This left us with the following three matches:

> The first number is the original seed of the losing fencer.
> The second number is the original seed of the winning fencer.
> The third number in red is the difference between the seeding of the fencers.
> The following three figures are the scores and score analysis, which is not relevant for this particular part.

We looked further into those three matches and we found that none of them went beyond the first DE. As everyone knows, this could be just one style against another which can happen in fencing. But when we looked into the data further, we found that in these cases the poule round was not very representative of final results. This meant that either the winning fencer was in a particularly weaker poule or the losing fencer was in a particularly stronger poule.

As we are now seeding the first round of poules from the ranking list, as well as having large poules, this should not happen in future competitions.

Medal Analysis

Once we had finished all the analysis we thought, hold on, the most obvious question that everyone will have about the new system has not clearly been looked at. Will this new system reduce the chances of fencers who do not do well in the first round getting into the medals?

We recorded and grouped all the finals DE matches and kept the original seeding of the fencers which they received after the first round. The result was conclusive. The winners of all the 18 finals were fencers who were seeded fisrt and second after the poules. Only on three occasions were they seeded in third and fourth place. As the data is not too long we have included it below:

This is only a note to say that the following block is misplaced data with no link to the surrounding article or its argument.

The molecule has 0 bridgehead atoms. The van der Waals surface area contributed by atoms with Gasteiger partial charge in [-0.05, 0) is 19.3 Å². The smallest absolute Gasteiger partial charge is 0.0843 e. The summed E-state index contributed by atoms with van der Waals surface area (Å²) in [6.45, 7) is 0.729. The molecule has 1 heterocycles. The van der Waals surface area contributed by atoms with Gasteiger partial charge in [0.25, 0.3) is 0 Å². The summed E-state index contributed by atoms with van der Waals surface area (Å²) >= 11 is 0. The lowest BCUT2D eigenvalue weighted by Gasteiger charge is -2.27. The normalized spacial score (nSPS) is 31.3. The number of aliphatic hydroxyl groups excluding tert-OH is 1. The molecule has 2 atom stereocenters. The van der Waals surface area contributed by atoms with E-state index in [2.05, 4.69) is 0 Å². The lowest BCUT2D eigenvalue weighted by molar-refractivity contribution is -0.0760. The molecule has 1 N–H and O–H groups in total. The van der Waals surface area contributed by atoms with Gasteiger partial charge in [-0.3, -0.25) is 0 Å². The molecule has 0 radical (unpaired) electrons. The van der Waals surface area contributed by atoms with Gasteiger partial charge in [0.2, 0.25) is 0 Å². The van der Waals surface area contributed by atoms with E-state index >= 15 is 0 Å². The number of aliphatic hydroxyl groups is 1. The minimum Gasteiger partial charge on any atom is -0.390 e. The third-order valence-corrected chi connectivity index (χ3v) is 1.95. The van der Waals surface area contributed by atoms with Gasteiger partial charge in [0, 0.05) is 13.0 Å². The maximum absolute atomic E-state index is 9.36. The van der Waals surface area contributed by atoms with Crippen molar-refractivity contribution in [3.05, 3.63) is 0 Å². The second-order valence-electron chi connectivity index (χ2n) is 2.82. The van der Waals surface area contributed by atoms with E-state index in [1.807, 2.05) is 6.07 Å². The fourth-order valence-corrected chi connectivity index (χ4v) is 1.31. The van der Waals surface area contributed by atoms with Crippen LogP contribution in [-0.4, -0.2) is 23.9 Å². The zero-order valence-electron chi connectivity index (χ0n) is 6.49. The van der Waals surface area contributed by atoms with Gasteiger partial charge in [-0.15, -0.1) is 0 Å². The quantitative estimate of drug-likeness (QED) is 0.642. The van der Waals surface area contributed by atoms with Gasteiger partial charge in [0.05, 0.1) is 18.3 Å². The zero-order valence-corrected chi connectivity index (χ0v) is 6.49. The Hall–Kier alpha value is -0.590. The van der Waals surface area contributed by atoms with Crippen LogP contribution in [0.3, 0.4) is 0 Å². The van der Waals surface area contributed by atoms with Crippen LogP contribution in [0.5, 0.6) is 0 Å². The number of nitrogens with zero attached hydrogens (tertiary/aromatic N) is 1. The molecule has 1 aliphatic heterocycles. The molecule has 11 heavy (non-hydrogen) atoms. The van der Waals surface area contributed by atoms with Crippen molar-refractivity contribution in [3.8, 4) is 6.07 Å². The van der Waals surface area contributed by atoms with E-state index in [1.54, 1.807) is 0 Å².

Original Seed
Silver medal
Original Seed
Gold Medal
Winter 2010 U12 Girls Finals 2 1
Winter 2010 U12 Boys Finals 4 3
Winter 2010 U14 Boys Finals 1 2
Winter 2010 U14 Girls Finals 2 1
Winter 2010 U10 Girls Finals 1 2
Winter 2010 U10 Boys Finals 7 4
Spring 2010 U10 Boys Finals 6 1
Spring 2010 U10 Girls Finals 2 1
Spring 2010 U12 Boys Finals 4 2
Spring 2010 U12 Girls Finals 2 1
Spring 2010 U14 Boys Finals 1 2
Spring 2010 U14 Girls Finals 1 2
Summer 2010 U14 Boys Finals 2 1
Summer 2010 U14 Girls Finals 5 2
Summer 2010 U10 Boys Finals 4 3
Summer 2010 U12 Boys Finals 7 1
Summer 2010 U12 Girls Finals 5 2
Summer 2010 U10 Girls Finals 1 2

Next, we analysed the two bronze medal winners to see if any low seed fencer had a chance to make it. Again the evidence was conclusive. The overwhelming majority of the time the bronze medals were won by seeds 1-4 and on the odd occasion it was by seeds 5-8. Never has a seed below 8th ever made it to Bronze medal.

Therefore the results are clear:
Gold Medal: Never won by lower than 3rd seed
Silver Medal: Never won by lower than 7th seed
Bronze Medal: Never won by lower than 8th seed

Therefore, in the new system, by making the first group include the top eight fencers, we have virtually made sure anyone whoever has a chance to get a medal will still have that same chance to get a medal. No one is at a disadvantage and no fencer will lose their chance of a medal with the new system. The results have been very conclusive on this. Also by using the new seeding system for the first round based on fencer ranking will further ensure that the seedings after the poules are even more accurate.

This new format will deliver better, more exciting and much more beneficial matches to the fencers. The new format will be more fair and the final results will be a lot more representative of the standard of the fencer. The majority of the matches will be meaningful and reflect positively on the attitude of the fencers. That said we will continue to monitor and analyse data to make sure we can continue to deliver a format that works well for the fencers. We hope that you appreciate our efforts and enjoy these findings.
(C) The fencing Academy